I’ve got a bone to pick with capitalism
And a few to break.
– Refused, Worms of the Senses/Faculties of the Skull
Another short story sale this past month. Still waiting on the contract, so no official announcement yet, but I will say it’s one of the big, legacy SF markets. The story in question is the first one that Andrew Dana Hudson and I collaborated on together. I was confident it would find a home somewhere because I think it’s a great story, but I’m still excited about exactly where it has landed.
That makes 5 short story sales so far this year – 1 reprint, 4 originals 2 of which were collaborations. 3 anthologies and 2 magazines.
SYTI is finished for now, edited and polished and ready for submission. I sent a query to my editor at Tordotcom, so fingers crossed he’s interested in taking a look. I don’t take anything for granted in this industry.
I also gave another pass to the prequel short story and the flash piece I mentioned previously. I’m done with them until someone else can give them a look, I think.
I was hoping to gear up for Octowrite (8 weeks, 40,000 words of prose, take it sleazy), but I lost the last week (in writing productivity terms) to depression and don’t really know what I would want to work on. I’ve got a complete TD outline, but it needs another look and I don’t know that I’m feeling it right now. Then there’s the couple of comic ideas I could put some more energy into, and the new idea that’s taking up some headspace. I’ll figure something out. Just hoping the depression passes soon.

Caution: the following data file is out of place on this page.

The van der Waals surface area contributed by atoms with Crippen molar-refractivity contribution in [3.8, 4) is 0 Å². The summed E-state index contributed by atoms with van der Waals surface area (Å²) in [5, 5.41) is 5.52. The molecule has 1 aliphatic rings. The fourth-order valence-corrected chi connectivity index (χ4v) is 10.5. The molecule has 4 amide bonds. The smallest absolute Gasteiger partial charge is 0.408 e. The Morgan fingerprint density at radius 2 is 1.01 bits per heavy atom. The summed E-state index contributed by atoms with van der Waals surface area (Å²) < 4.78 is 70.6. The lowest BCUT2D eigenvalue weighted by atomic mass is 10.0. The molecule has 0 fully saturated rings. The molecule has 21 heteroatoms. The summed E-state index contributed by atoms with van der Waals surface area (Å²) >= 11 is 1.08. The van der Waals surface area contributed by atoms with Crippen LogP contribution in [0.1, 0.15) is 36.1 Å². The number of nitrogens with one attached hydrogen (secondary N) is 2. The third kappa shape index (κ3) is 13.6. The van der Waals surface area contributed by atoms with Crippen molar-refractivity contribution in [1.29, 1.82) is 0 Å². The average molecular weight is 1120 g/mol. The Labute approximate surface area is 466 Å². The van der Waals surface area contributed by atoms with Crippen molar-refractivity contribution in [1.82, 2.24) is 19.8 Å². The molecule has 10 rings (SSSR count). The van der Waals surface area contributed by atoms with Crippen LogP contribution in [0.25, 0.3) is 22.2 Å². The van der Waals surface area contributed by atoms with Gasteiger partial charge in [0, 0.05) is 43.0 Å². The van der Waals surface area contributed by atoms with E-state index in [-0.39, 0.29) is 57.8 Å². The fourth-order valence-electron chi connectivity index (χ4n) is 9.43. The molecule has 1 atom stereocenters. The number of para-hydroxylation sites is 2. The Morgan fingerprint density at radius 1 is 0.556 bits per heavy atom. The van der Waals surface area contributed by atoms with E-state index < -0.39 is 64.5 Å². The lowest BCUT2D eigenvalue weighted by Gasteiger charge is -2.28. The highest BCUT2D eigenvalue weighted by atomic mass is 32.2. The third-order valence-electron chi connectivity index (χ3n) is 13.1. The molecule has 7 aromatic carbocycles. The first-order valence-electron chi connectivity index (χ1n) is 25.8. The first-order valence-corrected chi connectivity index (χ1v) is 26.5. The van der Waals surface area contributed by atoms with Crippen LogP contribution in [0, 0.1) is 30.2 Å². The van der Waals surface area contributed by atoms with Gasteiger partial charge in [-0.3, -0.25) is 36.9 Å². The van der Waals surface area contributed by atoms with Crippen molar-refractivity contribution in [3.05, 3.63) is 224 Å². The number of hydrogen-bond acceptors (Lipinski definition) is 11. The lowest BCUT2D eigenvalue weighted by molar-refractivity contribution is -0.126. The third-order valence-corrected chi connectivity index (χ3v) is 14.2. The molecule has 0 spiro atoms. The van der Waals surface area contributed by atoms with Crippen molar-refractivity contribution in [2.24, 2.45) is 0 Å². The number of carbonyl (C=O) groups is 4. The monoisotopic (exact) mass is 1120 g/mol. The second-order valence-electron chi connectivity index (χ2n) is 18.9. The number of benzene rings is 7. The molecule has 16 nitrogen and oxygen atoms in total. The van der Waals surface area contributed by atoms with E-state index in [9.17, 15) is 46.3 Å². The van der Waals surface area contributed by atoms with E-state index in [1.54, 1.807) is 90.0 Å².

Nothing Here Newsletter
- nothing here but odourless empire blues – issue 191 – 4th September, 2022
- Climate Repair
- Imperial Decline
- the slow cancellation of the slow cancellation of the future
- And more!
- nothing here but dead Queen Loab – issue 192 – 18th September, 2022
- Western hypocrisy (I’m sure that’s there in every issue…)
- A bunch of interesting commentary on AI art
- Stilt legs
- et cetera
And all the rest
Ella had another ultrasound and blood tests and she remains in remission, which means we can start weaning her off some of the meds she’s been on for the past year and a half or so.
It was my birthday last month. Not dead yet. Speaking of, I also went and visited my 98-year-old grandfather this month. The last time I saw him, he seemed more or less just as spritely as he had for at least the past 10 years, but he’s properly old now, worn down by his time on Earth. Getting to your late 90s before you start to really seem old sure is something. And to keep your faculties all those years is impressive. Doubt I’ll make it to 98, but if I do, I hope I make it look as easy as he has.